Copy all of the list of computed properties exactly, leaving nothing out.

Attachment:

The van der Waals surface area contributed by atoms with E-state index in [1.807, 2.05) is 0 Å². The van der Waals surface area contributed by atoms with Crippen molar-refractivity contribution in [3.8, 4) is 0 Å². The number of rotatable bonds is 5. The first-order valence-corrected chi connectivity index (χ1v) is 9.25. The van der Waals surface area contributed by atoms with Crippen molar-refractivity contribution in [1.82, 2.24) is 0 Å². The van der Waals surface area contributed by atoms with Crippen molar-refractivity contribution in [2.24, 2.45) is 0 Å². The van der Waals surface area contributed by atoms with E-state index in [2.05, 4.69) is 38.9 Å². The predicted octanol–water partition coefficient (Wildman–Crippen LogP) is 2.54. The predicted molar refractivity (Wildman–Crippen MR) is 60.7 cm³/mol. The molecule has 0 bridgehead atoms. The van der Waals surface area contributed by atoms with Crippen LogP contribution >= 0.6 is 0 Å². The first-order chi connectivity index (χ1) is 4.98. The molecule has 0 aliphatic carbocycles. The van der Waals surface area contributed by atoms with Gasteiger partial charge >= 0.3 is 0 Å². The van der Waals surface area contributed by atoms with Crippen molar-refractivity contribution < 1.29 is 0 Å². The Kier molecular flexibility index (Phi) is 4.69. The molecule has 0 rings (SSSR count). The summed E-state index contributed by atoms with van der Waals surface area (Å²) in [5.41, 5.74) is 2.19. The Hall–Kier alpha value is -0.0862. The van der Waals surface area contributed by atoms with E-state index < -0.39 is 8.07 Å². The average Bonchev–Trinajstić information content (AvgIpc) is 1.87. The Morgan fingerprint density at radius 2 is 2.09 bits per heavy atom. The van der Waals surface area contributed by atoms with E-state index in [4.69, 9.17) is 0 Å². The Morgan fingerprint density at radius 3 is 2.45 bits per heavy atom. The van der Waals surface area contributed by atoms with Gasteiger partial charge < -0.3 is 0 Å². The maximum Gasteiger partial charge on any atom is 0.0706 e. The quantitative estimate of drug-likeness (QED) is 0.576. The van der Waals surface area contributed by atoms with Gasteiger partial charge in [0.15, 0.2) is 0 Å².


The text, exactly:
The van der Waals surface area contributed by atoms with E-state index in [1.807, 2.05) is 0 Å². The van der Waals surface area contributed by atoms with Crippen molar-refractivity contribution in [3.8, 4) is 0 Å². The number of rotatable bonds is 5. The first-order valence-corrected chi connectivity index (χ1v) is 9.25. The van der Waals surface area contributed by atoms with Crippen molar-refractivity contribution in [1.82, 2.24) is 0 Å². The van der Waals surface area contributed by atoms with Crippen molar-refractivity contribution in [2.24, 2.45) is 0 Å². The van der Waals surface area contributed by atoms with E-state index in [2.05, 4.69) is 38.9 Å². The predicted octanol–water partition coefficient (Wildman–Crippen LogP) is 2.54. The predicted molar refractivity (Wildman–Crippen MR) is 60.7 cm³/mol. The molecule has 0 bridgehead atoms. The van der Waals surface area contributed by atoms with Crippen LogP contribution >= 0.6 is 0 Å². The first-order chi connectivity index (χ1) is 4.98. The molecule has 0 aliphatic carbocycles. The van der Waals surface area contributed by atoms with Gasteiger partial charge >= 0.3 is 0 Å². The van der Waals surface area contributed by atoms with Crippen molar-refractivity contribution < 1.29 is 0 Å². The Kier molecular flexibility index (Phi) is 4.69. The molecule has 0 rings (SSSR count). The summed E-state index contributed by atoms with van der Waals surface area (Å²) in [5.41, 5.74) is 2.19. The Hall–Kier alpha value is -0.0862. The van der Waals surface area contributed by atoms with E-state index < -0.39 is 8.07 Å². The average Bonchev–Trinajstić information content (AvgIpc) is 1.87. The Morgan fingerprint density at radius 2 is 2.09 bits per heavy atom. The van der Waals surface area contributed by atoms with E-state index in [4.69, 9.17) is 0 Å². The Morgan fingerprint density at radius 3 is 2.45 bits per heavy atom. The van der Waals surface area contributed by atoms with Gasteiger partial charge < -0.3 is 0 Å². The maximum Gasteiger partial charge on any atom is 0.0706 e. The quantitative estimate of drug-likeness (QED) is 0.576. The van der Waals surface area contributed by atoms with Gasteiger partial charge in [0.15, 0.2) is 0 Å².